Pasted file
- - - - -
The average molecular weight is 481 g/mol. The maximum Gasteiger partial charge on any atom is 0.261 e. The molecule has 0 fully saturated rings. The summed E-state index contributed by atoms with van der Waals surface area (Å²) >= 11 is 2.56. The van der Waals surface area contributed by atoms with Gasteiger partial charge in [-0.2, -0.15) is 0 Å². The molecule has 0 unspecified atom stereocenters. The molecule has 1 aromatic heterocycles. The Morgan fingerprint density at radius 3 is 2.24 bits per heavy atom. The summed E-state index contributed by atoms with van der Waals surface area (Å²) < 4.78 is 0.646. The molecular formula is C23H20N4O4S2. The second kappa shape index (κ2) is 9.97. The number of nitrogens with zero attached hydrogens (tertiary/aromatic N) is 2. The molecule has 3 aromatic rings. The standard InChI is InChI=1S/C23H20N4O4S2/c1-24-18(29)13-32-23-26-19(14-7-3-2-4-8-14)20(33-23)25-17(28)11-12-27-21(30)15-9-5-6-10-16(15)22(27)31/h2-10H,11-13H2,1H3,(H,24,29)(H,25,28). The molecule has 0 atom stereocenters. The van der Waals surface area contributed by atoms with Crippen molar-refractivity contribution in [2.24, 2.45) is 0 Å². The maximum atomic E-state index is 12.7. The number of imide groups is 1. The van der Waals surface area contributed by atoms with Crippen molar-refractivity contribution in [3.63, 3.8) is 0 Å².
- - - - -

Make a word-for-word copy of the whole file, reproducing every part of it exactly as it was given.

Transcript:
The average molecular weight is 481 g/mol. The maximum Gasteiger partial charge on any atom is 0.261 e. The molecule has 0 fully saturated rings. The summed E-state index contributed by atoms with van der Waals surface area (Å²) >= 11 is 2.56. The van der Waals surface area contributed by atoms with Gasteiger partial charge in [-0.2, -0.15) is 0 Å². The molecule has 0 unspecified atom stereocenters. The molecule has 1 aromatic heterocycles. The Morgan fingerprint density at radius 3 is 2.24 bits per heavy atom. The summed E-state index contributed by atoms with van der Waals surface area (Å²) < 4.78 is 0.646. The molecular formula is C23H20N4O4S2. The second kappa shape index (κ2) is 9.97. The number of nitrogens with zero attached hydrogens (tertiary/aromatic N) is 2. The molecule has 3 aromatic rings. The standard InChI is InChI=1S/C23H20N4O4S2/c1-24-18(29)13-32-23-26-19(14-7-3-2-4-8-14)20(33-23)25-17(28)11-12-27-21(30)15-9-5-6-10-16(15)22(27)31/h2-10H,11-13H2,1H3,(H,24,29)(H,25,28). The molecule has 0 atom stereocenters. The van der Waals surface area contributed by atoms with Crippen molar-refractivity contribution in [2.24, 2.45) is 0 Å². The maximum atomic E-state index is 12.7. The number of imide groups is 1. The van der Waals surface area contributed by atoms with Crippen molar-refractivity contribution in [3.63, 3.8) is 0 Å².